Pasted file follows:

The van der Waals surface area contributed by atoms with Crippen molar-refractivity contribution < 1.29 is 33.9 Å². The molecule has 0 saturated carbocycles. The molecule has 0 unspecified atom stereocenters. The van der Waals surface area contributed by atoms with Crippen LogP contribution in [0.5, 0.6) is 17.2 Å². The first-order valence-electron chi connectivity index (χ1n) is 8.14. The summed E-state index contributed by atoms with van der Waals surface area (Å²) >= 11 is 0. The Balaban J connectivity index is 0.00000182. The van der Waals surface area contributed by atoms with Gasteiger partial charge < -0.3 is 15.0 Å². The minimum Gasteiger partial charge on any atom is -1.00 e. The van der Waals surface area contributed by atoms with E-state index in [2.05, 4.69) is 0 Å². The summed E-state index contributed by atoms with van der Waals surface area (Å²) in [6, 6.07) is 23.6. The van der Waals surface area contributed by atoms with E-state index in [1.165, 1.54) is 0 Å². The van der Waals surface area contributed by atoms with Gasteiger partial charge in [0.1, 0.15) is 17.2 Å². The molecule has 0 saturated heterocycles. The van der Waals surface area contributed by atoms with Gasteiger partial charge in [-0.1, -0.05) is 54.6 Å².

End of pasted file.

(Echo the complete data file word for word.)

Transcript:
The van der Waals surface area contributed by atoms with Crippen molar-refractivity contribution < 1.29 is 33.9 Å². The molecule has 0 saturated carbocycles. The molecule has 0 unspecified atom stereocenters. The van der Waals surface area contributed by atoms with Crippen LogP contribution in [0.5, 0.6) is 17.2 Å². The first-order valence-electron chi connectivity index (χ1n) is 8.14. The summed E-state index contributed by atoms with van der Waals surface area (Å²) >= 11 is 0. The Balaban J connectivity index is 0.00000182. The van der Waals surface area contributed by atoms with Gasteiger partial charge < -0.3 is 15.0 Å². The minimum Gasteiger partial charge on any atom is -1.00 e. The van der Waals surface area contributed by atoms with E-state index in [2.05, 4.69) is 0 Å². The summed E-state index contributed by atoms with van der Waals surface area (Å²) in [6, 6.07) is 23.6. The van der Waals surface area contributed by atoms with E-state index in [1.165, 1.54) is 0 Å². The van der Waals surface area contributed by atoms with Gasteiger partial charge in [0.1, 0.15) is 17.2 Å². The molecule has 0 saturated heterocycles. The van der Waals surface area contributed by atoms with Gasteiger partial charge in [-0.1, -0.05) is 54.6 Å².